8 Discrete Signs Your Hearing is Faltering

Unhappy girl suffering from hearing loss with glass of drink expressing sadness and loneliness while her friends having fun and enjoying a festive BBQ dinner in the background

Your hearing won’t be just gone one day when you wake up. For most individuals, hearing loss comes in degrees, especially when it is related to the aging process. You may not realize it’s occurring right away but some indicators do show up earlier.

These initially developing symptoms progress very discreetly. Slowing down the development of hearing loss and its related health challenges is a matter of early detection. But if you are unaware of what the early symptoms are, you won’t be able to recognize if you have them. Consider these eight barely noticeable signs that you might have hearing loss.

1. Certain voices you can’t hear very well, others you can

Maybe you can hear the cashier just fine, but when your wife joins the conversation, everything gets muddled. It’s a typical sign that the nerves that transmit messages to the brain are damaged (called sensorineural hearing loss).

Her voice is less clear to you because it’s higher in pitch. You may not be capable of hearing your daughter or grandchild very well for the same reason. Even higher pitched tones like the phone ringing or alarm clock can get lost. Those tones are high, as well.

2. You don’t like to talk on the phone

It’s easy to make excuses for why you don’t pick up the phone when it rings:

  • It’s likely just spam
  • It’s a new phone, and I’m just not used to it yet

You dread talking on the phone, but why? If you have the volume all the way up and can’t understand what is being said, let a friend test the phone for you. If they are able to hear the conversation and you can’t, your ears are probably the issue.

3. Why does everyone mumble these days?

It seems like it’s no longer just the kids who are mumbling when they talk, it’s your neighbor, the news woman, your spouse, and even your bartender. If it seems as if everyone in your life is mumbling, you’re probably dealing with hearing loss, because what is the probability of that? You’re not hearing words the same as you once did. Mumbling or dropped off consonants like “S” or “T” is one of the first signs that your hearing is going through changes.

4. What?

It might not be until someone points out that you’re saying “what?” a lot that you recognize you are developing hearing loss. Very often the people you see on a daily basis like coworkers or family are the first to observe that you’re struggling to hear. You should certainly pay attention if someone says something.

5. What’s that ringing in my ears?

This sign is somewhat more obvious, but unless it becomes a disruption, people tend to disregard it. A prevalent sign of hearing loss is a ringing in the ears, known as tinnitus.

Triggers are an important factor in tinnitus so it can be periodic, too. Perhaps, when you first wake up in the morning is when you have the most pronounced ringing or buzzing. Or, it could also be a sign of high blood pressure, circulatory issues, or trauma.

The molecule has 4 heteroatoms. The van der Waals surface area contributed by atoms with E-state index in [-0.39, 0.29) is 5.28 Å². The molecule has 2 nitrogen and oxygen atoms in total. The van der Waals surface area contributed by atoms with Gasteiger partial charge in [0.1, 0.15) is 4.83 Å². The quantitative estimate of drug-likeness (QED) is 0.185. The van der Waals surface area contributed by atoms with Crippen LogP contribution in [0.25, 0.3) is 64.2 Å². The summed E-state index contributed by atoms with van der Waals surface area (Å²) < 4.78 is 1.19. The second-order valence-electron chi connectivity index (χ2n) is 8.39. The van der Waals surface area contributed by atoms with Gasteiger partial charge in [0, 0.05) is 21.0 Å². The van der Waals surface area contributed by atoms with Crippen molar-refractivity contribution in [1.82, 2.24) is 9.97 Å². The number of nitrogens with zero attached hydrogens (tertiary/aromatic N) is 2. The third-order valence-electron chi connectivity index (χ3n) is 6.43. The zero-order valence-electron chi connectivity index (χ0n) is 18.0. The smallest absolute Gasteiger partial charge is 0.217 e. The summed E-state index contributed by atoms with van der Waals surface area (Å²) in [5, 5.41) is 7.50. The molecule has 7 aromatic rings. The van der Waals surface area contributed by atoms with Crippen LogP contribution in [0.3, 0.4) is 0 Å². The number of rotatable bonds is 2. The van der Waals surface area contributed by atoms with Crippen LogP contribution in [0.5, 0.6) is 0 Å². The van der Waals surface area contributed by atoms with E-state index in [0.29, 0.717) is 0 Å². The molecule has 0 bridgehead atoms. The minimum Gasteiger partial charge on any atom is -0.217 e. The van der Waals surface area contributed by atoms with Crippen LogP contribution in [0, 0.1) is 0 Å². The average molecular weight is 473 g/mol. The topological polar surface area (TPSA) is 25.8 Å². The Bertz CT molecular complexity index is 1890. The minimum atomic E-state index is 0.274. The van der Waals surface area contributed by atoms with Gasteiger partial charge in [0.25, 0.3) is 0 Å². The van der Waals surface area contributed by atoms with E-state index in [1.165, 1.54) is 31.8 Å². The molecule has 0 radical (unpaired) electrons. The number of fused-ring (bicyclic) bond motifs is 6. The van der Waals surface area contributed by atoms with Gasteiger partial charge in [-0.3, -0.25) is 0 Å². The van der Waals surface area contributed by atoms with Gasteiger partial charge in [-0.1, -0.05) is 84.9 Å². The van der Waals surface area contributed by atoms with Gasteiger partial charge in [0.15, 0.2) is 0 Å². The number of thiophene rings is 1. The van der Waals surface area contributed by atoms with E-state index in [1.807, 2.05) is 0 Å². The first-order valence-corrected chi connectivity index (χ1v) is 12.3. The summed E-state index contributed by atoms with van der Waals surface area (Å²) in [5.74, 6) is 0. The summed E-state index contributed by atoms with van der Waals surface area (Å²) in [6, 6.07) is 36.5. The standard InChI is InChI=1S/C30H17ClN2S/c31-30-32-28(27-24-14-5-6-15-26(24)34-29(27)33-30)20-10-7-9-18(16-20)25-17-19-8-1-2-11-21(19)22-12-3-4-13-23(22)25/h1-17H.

It’s important that you don’t disregard these tinnitus symptoms because it’s an indication that something may be wrong, so you should make an appointment right away to get checked out.

6. Joining your friends at the neighborhood BBQ isn’t as enjoyable

It’s no fun when it sounds like that many individuals are mumbling at the same time. It’s so much more difficult to understand what people are saying in loud settings. Something as basic as youngsters playing and splashing around in the pool or the sound of the AC coming on you makes it extremely tough to hear anything. And, you always feel fatigued from trying to focus in on conversations.

7. You feel more tired than normal

It’s exhausting when you struggle to understand words. You feel more fatigued than usual because your brain needs to work overtime to try and process what it’s attempting to hear. You might even notice differences in your other senses. How much energy is left over for eyesight, for instance, if your brain is using so much of its energy attempting to hear and understand words? If your eyes have tested fine, now it’s time to have your ears checked.

8. Why is this TV volume so low?

It’s easy to blame your old TV or the service provider when you need to keep turning up the volume. When you have hearing loss it’s hard to follow along with dialog on your favorite shows. Dialogue is being jumbled by background music and sound effects. There are other things like the room AC or ceiling fan to deal with. Your hearing could be failing if you constantly turn up the volume.

Fortunately, all it takes to know for certain is a professional hearing test and if it turns out your hearing is failing, hearing aids will help you get some of your hearing back.

Give us a call today to make an appointment for a hearing assessment if you’ve experienced any of the above signs.

The site information is for educational and informational purposes only and does not constitute medical advice. To receive personalized advice or treatment, schedule an appointment.